Anachronistic and Anti-democratic Anti-Fake News Ordinance must be repealed

by | Apr 8, 2021 | Free Speech, Press Release | 0 comments

On Friday, March 12, 2021, the Malaysia’s Perikatan Nasional government enacted Emergency (Essential Powers) (No. 2) Ordinance 2021 (the ‘Ordinance’) using powers conferred by the January 2021 Emergency Proclamation. The Ordinance criminalizes ‘fake news’ about the Covid-19 pandemic and the January 2021 Emergency Proclamation both for authors and intermediaries and allows warrantless surveillance for the purpose of the investigation for those crimes. Open Net Association and Southeast Asian Freedom of Expression Network are concerned that the Ordinance runs the risk of being abused by the current Malaysian regime to prolong the extra-constitutional crisis that Malaysia has been in since late January this year when the parliament was suspended and the laws can now be made unilaterally by the current Prime Minister without any democratic control of the parliament. 

International human rights law has been clearly established beyond repose against “false news” crimes, which, despite their names and pretexts for protecting peace and public interest, were actually used by authoritarian governments to suppress dissidents and their rather truthful critiques at many moments of history.  This is the reason why a similarly worded anti-fake news law passed in 2018 was repealed in 2019 by the country’s then reform-oriented parliament. The Ordinance revives the “fake news” crimes. Although the “fake news” provisions were explicitly based on Germany’s NetzDG back in 2018, they are nothing like it. NetzDG does not have provisions criminalizing false information per se and applies only to the expressions that were banned by existing criminal laws.  

Damar Juniarto, Executive Director of Southeast Asia Freedom of Expression Network, said, “There needs to be a clear approach from a human rights perspective when enacting anti-fake news regulations. Do not let the rules be made to target legal expression or suppress criticism of the government. Press freedom is very likely to be shackled by Emergency (Essential Powers) (No. 2) Ordinance 2021, that’s why from our opinion, this rule needs to be criticized so that it is not used arbitrarily.”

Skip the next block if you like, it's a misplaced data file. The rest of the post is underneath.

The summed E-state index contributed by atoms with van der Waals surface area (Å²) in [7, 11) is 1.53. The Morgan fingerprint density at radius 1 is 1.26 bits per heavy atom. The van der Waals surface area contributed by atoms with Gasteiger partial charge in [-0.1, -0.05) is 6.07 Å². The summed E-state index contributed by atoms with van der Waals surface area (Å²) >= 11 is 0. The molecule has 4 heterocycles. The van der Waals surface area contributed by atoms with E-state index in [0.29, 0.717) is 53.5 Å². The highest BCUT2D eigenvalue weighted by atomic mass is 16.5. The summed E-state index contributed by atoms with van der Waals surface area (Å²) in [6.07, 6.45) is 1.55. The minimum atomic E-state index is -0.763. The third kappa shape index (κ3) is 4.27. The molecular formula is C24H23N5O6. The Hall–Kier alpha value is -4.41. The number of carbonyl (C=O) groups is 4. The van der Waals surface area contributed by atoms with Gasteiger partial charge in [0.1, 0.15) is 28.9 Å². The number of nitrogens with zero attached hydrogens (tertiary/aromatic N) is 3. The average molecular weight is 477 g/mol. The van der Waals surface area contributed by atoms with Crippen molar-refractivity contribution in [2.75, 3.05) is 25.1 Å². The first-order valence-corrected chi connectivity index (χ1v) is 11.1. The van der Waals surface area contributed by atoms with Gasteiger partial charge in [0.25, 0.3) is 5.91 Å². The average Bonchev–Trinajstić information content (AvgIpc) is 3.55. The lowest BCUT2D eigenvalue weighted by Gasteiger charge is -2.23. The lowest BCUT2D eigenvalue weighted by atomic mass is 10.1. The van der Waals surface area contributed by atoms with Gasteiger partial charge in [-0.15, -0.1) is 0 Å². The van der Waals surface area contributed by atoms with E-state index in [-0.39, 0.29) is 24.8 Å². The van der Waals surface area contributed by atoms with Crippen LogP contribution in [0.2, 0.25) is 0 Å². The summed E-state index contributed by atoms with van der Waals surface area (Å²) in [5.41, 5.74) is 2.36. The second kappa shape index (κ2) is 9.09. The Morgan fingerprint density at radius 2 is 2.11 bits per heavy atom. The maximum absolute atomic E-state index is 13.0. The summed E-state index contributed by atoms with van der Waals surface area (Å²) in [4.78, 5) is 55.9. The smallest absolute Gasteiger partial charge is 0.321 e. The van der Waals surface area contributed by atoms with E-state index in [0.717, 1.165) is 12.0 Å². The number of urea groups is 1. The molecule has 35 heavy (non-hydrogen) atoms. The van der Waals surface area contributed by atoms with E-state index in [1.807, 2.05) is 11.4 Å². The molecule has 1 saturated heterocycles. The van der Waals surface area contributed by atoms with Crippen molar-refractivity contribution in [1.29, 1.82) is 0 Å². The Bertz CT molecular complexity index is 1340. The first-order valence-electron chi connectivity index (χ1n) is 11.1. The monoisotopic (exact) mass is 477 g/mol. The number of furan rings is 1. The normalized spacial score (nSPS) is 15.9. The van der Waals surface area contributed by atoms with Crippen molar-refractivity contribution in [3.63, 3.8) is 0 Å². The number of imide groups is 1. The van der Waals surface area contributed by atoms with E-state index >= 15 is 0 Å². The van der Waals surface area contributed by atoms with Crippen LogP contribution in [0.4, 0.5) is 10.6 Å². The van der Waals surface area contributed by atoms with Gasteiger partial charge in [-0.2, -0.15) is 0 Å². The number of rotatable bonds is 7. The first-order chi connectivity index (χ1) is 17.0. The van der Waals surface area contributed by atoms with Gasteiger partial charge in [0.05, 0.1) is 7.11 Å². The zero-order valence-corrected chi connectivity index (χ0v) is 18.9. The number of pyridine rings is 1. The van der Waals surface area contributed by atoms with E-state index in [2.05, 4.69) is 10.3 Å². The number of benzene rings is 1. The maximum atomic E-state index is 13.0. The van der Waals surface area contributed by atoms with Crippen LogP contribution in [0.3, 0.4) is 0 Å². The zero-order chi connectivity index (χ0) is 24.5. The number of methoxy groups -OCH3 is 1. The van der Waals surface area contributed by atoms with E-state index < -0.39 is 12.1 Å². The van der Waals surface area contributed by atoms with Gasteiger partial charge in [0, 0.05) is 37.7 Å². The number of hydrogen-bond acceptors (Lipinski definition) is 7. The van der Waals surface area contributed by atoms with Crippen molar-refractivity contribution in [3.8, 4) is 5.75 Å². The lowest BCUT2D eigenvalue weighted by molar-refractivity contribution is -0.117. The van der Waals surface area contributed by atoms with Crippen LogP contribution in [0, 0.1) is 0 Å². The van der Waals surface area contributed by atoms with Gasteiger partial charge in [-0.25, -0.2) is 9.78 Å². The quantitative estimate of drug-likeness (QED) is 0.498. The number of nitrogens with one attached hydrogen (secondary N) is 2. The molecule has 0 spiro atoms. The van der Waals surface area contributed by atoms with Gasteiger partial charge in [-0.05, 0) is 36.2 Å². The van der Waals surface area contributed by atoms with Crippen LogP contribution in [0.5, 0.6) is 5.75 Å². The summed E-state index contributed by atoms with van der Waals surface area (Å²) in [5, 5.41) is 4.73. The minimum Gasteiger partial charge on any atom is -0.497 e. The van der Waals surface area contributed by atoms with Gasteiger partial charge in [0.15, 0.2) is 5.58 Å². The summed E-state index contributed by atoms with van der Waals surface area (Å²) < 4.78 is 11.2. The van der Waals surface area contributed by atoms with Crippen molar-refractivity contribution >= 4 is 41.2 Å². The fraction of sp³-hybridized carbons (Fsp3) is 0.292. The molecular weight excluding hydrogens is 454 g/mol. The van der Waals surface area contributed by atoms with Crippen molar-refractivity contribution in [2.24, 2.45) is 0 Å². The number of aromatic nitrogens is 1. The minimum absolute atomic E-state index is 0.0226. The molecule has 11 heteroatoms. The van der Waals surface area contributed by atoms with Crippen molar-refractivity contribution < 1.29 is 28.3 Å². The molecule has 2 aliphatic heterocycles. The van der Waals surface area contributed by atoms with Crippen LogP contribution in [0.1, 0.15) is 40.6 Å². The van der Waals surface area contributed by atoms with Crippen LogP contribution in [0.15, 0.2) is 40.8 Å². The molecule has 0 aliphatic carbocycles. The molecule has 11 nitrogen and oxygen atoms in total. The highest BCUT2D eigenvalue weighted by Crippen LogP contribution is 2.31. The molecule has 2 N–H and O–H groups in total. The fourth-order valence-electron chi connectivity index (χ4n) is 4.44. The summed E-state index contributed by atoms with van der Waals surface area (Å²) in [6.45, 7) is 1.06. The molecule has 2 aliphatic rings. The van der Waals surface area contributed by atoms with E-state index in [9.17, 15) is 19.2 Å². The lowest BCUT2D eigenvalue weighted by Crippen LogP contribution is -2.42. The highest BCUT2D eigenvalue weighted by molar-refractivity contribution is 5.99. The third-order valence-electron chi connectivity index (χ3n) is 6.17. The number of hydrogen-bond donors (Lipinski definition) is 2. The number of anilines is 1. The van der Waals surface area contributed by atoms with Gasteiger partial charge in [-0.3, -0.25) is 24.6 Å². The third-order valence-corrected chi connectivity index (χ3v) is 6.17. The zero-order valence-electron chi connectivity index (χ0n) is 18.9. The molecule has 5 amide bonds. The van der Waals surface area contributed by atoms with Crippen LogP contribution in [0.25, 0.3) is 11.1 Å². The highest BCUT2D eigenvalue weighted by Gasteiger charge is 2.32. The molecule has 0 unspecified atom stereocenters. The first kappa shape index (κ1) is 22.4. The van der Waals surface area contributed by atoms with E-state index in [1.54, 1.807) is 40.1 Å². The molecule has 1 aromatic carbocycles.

Kyung Sin Park, Executive Director of Open Net Association and Professor of Korea University Law School said, “The Emergency Proclamation suspending the parliament allows the Prime Minister to make laws without democratic control and the PM makes this Ordinance that punishes people for discussing the legitimacy of that Proclamation.  This self-serving law-making smacks of Emergency Decrees No.1 and No. 9 issued by the South Korean military dictatorship in 1974, which on paper meant to punish people for spreading hoaxes about constitutional amendment but ended up criminalizing and silencing hundreds of people who opposed the anti-democratic constitution passed through a rigged referendum, the constitution that made possible issuance of those Emergency Decrees. In Korea, ‘fake news’ crime was found unconstitutional.” 

The Ordinance suffers from other setbacks to international human rights standards. Like Germany’s NetzDG, the law fines harshly for failing to take down content upon direction of a police officer or a communications ministry officer within 24 hours. Although this does not directly contradict European Union’s Electronic Commerce Directive which bans imposition of liability for third party contents that platforms are not aware of, it creates incentives for refusing to comply with all directions of the officers even on lawful content or content that does not constitute ‘fake news’. Also, the Ordinance obligates all platforms to turn over passwords and other access credentials and metadata (called “traffic data”) to the officers conducting investigation under the Ordinance even in absence of any warrant or other judicial approval.    

Passage of the Anti-Fake News Ordinance is disconcerting especially when a nearby country Myanmar is suffering from a crisis. Traditions of democracy should continue in Malaysia to be an example for other ASEAN countries.  We demand that the Ordinance be withdrawn to allow free discussion not only of the pandemic but also of the constitutional crisis that Malaysia is in. 



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